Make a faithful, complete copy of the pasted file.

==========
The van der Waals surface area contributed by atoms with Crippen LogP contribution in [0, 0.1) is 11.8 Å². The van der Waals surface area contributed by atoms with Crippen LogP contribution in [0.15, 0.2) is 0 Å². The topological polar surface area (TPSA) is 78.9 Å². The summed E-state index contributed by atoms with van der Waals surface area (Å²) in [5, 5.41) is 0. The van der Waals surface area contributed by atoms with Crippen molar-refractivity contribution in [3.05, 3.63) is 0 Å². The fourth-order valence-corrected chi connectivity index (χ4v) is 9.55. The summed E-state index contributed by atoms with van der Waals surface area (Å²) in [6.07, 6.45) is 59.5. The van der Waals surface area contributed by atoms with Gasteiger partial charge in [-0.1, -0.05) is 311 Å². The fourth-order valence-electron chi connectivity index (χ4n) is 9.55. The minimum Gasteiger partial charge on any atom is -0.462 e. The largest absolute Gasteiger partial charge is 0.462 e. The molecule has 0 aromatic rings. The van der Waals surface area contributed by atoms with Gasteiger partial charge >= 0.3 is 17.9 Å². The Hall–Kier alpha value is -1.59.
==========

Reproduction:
The van der Waals surface area contributed by atoms with Crippen LogP contribution in [0, 0.1) is 11.8 Å². The van der Waals surface area contributed by atoms with Crippen LogP contribution in [0.15, 0.2) is 0 Å². The topological polar surface area (TPSA) is 78.9 Å². The summed E-state index contributed by atoms with van der Waals surface area (Å²) in [5, 5.41) is 0. The van der Waals surface area contributed by atoms with Crippen molar-refractivity contribution in [3.05, 3.63) is 0 Å². The fourth-order valence-corrected chi connectivity index (χ4v) is 9.55. The summed E-state index contributed by atoms with van der Waals surface area (Å²) in [6.07, 6.45) is 59.5. The van der Waals surface area contributed by atoms with Gasteiger partial charge in [-0.1, -0.05) is 311 Å². The fourth-order valence-electron chi connectivity index (χ4n) is 9.55. The minimum Gasteiger partial charge on any atom is -0.462 e. The largest absolute Gasteiger partial charge is 0.462 e. The molecule has 0 aromatic rings. The van der Waals surface area contributed by atoms with Gasteiger partial charge >= 0.3 is 17.9 Å². The Hall–Kier alpha value is -1.59.